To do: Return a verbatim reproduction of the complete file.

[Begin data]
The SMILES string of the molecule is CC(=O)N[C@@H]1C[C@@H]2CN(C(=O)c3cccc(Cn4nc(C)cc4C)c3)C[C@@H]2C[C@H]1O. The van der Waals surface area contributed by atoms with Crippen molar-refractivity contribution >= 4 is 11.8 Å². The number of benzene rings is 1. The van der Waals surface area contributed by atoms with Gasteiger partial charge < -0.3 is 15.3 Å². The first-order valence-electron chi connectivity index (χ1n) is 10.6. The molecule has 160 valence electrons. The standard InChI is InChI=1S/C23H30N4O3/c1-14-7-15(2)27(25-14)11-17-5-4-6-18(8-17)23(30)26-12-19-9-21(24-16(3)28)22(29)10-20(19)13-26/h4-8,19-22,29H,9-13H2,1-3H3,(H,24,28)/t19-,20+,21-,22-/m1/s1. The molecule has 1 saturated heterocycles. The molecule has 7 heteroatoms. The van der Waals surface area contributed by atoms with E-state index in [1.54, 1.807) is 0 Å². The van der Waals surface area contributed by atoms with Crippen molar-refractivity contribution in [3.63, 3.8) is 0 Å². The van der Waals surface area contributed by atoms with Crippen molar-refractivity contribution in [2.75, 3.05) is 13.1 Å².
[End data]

The SMILES string of the molecule is CC(=O)N[C@@H]1C[C@@H]2CN(C(=O)c3cccc(Cn4nc(C)cc4C)c3)C[C@@H]2C[C@H]1O. The van der Waals surface area contributed by atoms with Crippen molar-refractivity contribution >= 4 is 11.8 Å². The number of benzene rings is 1. The van der Waals surface area contributed by atoms with Gasteiger partial charge < -0.3 is 15.3 Å². The first-order valence-electron chi connectivity index (χ1n) is 10.6. The molecule has 160 valence electrons. The standard InChI is InChI=1S/C23H30N4O3/c1-14-7-15(2)27(25-14)11-17-5-4-6-18(8-17)23(30)26-12-19-9-21(24-16(3)28)22(29)10-20(19)13-26/h4-8,19-22,29H,9-13H2,1-3H3,(H,24,28)/t19-,20+,21-,22-/m1/s1. The molecule has 1 saturated heterocycles. The molecule has 7 heteroatoms. The van der Waals surface area contributed by atoms with E-state index in [1.54, 1.807) is 0 Å². The van der Waals surface area contributed by atoms with Crippen molar-refractivity contribution in [3.63, 3.8) is 0 Å². The van der Waals surface area contributed by atoms with Crippen molar-refractivity contribution in [2.75, 3.05) is 13.1 Å².